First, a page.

No, not us. The couple I’m watching right now from the deck on our condo at Napili Shores Resort that faces beautiful Napili Bay. The sun has just set and the wedding, on a sandy spit facing Molokai, is winding down. Soon the sounds of a conch shell will echo over the bay from the Napili Kai Beach Club, where every evening at sunset an authentic-looking Hawaiian guy runs around with a torch and fires up the Tiki lights around the resort, pausing at the end for photos with happy tourists like us.
We’ve been to Maui thirteen times, I think, almost every year since 1991. George Bush made us miss coming to Napili Shores in 2003 because of his wrecked economy (we felt broke) and the Iraq war (we didn’t feel like flying anywhere last spring). But we love coming here too much to skip another year. Everyone has a favorite place to vacation; this is ours.
Today, our first full day here, was a microcosm of our typical Maui experience. By ten a.m. Laurel already had gone shopping, while I was spending some quiet time meditating in the cozy just-barely-fits-me closet in our studio room (meaning, one room, two beds, a kitchen in the corner, and a bathroom).
We’ve been here so often I’ve got my meditation nesting routine in the closet down to a science: pull out one removable shelf, drag in two cushions from a chair that fit the closet width perfectly, slide the door closed, and I’ve got a meditative center for starting a Maui day. Quiet, aside from the clicking of the shuffleboard players on one side of me, and the rhythmic booming of the ocean waves on the other. Yes, it’s a hard life. But someone has to live it. And it won’t be our life for long, sadly, so we enjoy it while we can.
Which, for Laurel, involves the afore-mentioned shopping. Having bought at 10, she had returned by 2, trading in a hip bag that she decided she didn’t like for a sweatshirt that she knew she did. Soon we’re off to Lahaina for—guess—more shopping, and also some eating. Another traditional activities today had us hanging out on the beach, with me anxiously waiting for decent boogie-boarding waves that didn’t seem like they would ever come. I had just about given up by late afternoon, but decided to put on my fins and hop on the board to at least bob up and down where the waves break over some rocks in the middle of the bay.
I was about to paddle back to shore, having grown bored of bobbing, when a kid paddled past and immediately caught a fairly decent wave. I went up to him and said, “You must be bringing luck. I had just about given up on getting a wave.” The little jerk replied, “Yeah, you just have to know where to go.” Not quite having entered the blissful hang-loose Hawaiian mentality, that comment rubbed me the wrong way, since I consider myself a near-expert on wave-catching in Napili Bay. Plus, where has the respect for elders gone? Tony Soprano wouldn’t put up with disrespect from someone a quarter his age.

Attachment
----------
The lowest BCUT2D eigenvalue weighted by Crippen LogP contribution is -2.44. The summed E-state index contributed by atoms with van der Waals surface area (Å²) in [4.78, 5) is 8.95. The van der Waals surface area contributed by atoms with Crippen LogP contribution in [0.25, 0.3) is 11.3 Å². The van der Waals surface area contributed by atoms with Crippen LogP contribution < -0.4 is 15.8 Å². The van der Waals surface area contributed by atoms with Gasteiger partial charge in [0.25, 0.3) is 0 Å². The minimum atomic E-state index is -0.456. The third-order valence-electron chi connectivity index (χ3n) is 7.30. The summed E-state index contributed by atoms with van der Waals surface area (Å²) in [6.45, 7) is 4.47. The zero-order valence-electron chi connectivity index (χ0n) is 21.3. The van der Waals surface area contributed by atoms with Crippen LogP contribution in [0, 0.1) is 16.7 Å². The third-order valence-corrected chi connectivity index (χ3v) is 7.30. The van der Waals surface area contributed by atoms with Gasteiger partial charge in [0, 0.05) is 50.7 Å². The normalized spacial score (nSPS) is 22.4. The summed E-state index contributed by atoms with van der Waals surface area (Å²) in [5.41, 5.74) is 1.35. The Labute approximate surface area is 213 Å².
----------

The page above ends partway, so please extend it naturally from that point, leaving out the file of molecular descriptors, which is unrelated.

So that meant I had to stay out long enough to make sure I caught more waves than the kid did, and rode them in farther to boot (they were breaking sloppily, with a lot of foam, so it took more kick-strength than the kid could muster to stay ahead of the wave, heh-heh, which gave me great pleasure when I kept going and he petered out). When I got in and told my tale, Laurel said, “Gosh, you sound so competitive.” Well, she hasn’t experienced the subtle unstated competition of body-boarding, which I assume is similar to surfing. Sure, you congratulate the other guy when he gets a wave you missed, but you still are thinking, “It’s mine next time, brother.”
Another daily job for us on Maui is people-watching, with some people more worth watching than others. There is a never-ending parade up and down the beach, all ages, all sizes, many nationalities, many appearance ranges from “Wow!” to “I’ve got to avert my eyes, quick!” On the “Wow!” end I had to put in some serious time this afternoon researching the “fake or real” question concerning a platinum blonde in a bikini ensconced on a towel not far from our beach mats.
After careful study, observing her in as many poses and activities as possible, aided by my prayer to God being fulfilled to have her get up and prance around playing paddle ball with her boyfriend, and followed up by some binocular research from our balcony, I am both pleased and dismayed to report “fake.” Of course, like all scientific research my conclusion must be provisional, subject to change after additional observations. The search for truth continues. Tomorrow is another day on Maui.